Depending on whom you ask Kate Upton‘s new ad for Mercedez Benz to be featured during the upcoming Super Bowl is either too racy or too tame. Too tame cause it doesn’t show enough skin.
That said some critics are lambasting the ad for its conspicuous attempt to sexualize and objectify women, never mind its patriarchal theme that a woman can always be had and impressed by a real man who has the heft to acquire a
dildo Mercedez for the utilitarian wet dream.
Offers a spokesperson for the Parents Television Council:
‘This ad [reinforces] for millions of wives, daughters and sisters across the country that you use your sex appeal to get what you want.
‘If anything, this ad proves that we’ve regressed rather than progressed over the last several years. ‘
That said some who have seen the preview of the ad have gone on to pan the ad because of its failure to show enough skin, or depict Upton in a skimpy wet t shirt washing the car. The type of stuff that young men’s wet dreams are made of.
The ad depicts Upton suggesting she is about to get on with the task of washing the vehicle at hand but rather as the camera cuts the visage of football players are seen doing the hard grunt who look on with open mouths as Upton suggestively motions to a spot the players have missed.
Tells Charlie Warzel at Adweek to ABC News:
‘People will always try to push the envelope,
‘But at the end of the day, they’re going to want to make this sexually suggestive but also family friendly, and there’s a real balance there.’
Reflects yahoo: While sexism in advertising is an old story, one reason for such a heightened reaction in this case may be the blatantly, almost old-school sexy style of the ad, according to Wheelock College sociology and women’s studies professor Gail Dines.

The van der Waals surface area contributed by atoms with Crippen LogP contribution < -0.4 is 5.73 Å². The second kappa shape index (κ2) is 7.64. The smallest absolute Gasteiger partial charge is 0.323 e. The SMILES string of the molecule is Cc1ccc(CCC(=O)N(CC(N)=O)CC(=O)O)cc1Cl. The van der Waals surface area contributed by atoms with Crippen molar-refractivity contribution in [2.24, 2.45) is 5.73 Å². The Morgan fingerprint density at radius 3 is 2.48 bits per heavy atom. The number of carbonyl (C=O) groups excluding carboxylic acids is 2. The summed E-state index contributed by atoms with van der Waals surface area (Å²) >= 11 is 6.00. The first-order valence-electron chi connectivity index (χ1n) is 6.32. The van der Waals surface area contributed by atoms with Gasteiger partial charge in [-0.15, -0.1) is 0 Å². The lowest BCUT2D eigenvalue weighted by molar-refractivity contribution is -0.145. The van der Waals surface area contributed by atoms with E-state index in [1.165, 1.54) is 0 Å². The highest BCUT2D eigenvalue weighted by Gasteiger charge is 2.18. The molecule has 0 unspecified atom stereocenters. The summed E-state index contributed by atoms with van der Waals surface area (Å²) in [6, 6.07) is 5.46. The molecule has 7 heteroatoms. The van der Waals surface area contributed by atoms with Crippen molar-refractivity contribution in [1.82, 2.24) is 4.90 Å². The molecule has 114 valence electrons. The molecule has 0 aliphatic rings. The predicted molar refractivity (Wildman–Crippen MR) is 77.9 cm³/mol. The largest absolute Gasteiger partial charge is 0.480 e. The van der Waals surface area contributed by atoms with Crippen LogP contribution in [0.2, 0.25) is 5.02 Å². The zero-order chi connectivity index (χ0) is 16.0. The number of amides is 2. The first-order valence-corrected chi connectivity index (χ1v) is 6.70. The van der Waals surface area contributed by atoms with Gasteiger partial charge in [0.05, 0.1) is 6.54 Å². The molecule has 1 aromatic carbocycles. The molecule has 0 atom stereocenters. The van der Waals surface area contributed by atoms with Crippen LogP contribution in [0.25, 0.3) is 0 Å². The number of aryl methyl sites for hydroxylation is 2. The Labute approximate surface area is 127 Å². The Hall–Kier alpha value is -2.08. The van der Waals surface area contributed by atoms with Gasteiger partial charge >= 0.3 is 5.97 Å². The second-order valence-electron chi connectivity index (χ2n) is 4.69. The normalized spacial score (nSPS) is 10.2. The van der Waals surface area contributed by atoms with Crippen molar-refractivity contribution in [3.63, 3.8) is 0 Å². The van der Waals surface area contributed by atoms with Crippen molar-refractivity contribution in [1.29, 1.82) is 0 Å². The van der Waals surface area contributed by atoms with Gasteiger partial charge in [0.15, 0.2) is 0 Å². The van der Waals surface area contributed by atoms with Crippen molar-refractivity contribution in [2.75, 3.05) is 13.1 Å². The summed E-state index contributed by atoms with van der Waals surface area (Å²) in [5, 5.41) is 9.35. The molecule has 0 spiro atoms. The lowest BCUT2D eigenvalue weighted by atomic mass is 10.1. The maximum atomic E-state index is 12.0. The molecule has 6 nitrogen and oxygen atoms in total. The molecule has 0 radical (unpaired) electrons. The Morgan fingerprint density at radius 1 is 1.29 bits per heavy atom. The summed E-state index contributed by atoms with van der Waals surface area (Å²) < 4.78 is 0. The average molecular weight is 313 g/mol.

“Panning the body like that is something that belonged in media a while ago,” Dines, the co-author of Gender, Race and Class in Media: A Critical Reader, told Yahoo! Shine. “It’s so clearly turning her into an object. It’s a more traditional, old-fashioned sexism, one where the male gaze is clearly in charge.” Sexism in ads these days, she added, is typically more nuanced, with women acting as self-objectifiers who are “internalizing the male gaze.”
Dines, whose newest book is Pornland: How Porn Has Hijacked Our Sexuality, likens the whole setup, execution and obvious symbolism of the Mercedes ad to a scene out of any classic adult film—which may be why it’s making even some men squirm.
And then there were the following comments on the web which caught my eye as well:
Just wanted to point out: if they showed a man standing around while four females were washing the car, feminists would complain that it’s sexist. Double standard.
This was so cheesy and horrible…like a bunch of middle school kids put it together. Fail for Mercedes.
How come the guys aren’t half naked and bouncing around and blowing bubbles? Women buy cars too!